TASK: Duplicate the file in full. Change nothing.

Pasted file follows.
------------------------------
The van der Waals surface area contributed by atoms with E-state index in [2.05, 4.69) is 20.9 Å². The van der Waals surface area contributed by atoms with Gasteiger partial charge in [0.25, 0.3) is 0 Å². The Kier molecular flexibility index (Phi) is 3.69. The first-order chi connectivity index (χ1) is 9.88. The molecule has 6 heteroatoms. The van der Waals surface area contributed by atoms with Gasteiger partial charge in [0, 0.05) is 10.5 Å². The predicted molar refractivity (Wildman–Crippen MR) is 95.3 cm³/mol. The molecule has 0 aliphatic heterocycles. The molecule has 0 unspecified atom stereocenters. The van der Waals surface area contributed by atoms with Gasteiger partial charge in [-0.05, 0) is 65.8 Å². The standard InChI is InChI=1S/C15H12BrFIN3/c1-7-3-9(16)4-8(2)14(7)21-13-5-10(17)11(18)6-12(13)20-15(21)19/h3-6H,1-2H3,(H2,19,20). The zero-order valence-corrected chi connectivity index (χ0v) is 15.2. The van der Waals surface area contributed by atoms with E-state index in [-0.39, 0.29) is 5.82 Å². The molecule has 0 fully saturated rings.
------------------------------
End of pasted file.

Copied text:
The van der Waals surface area contributed by atoms with E-state index in [2.05, 4.69) is 20.9 Å². The van der Waals surface area contributed by atoms with Gasteiger partial charge in [0.25, 0.3) is 0 Å². The Kier molecular flexibility index (Phi) is 3.69. The first-order chi connectivity index (χ1) is 9.88. The molecule has 6 heteroatoms. The van der Waals surface area contributed by atoms with Gasteiger partial charge in [0, 0.05) is 10.5 Å². The predicted molar refractivity (Wildman–Crippen MR) is 95.3 cm³/mol. The molecule has 0 aliphatic heterocycles. The molecule has 0 unspecified atom stereocenters. The van der Waals surface area contributed by atoms with Gasteiger partial charge in [-0.05, 0) is 65.8 Å². The standard InChI is InChI=1S/C15H12BrFIN3/c1-7-3-9(16)4-8(2)14(7)21-13-5-10(17)11(18)6-12(13)20-15(21)19/h3-6H,1-2H3,(H2,19,20). The zero-order valence-corrected chi connectivity index (χ0v) is 15.2. The van der Waals surface area contributed by atoms with E-state index in [-0.39, 0.29) is 5.82 Å². The molecule has 0 fully saturated rings.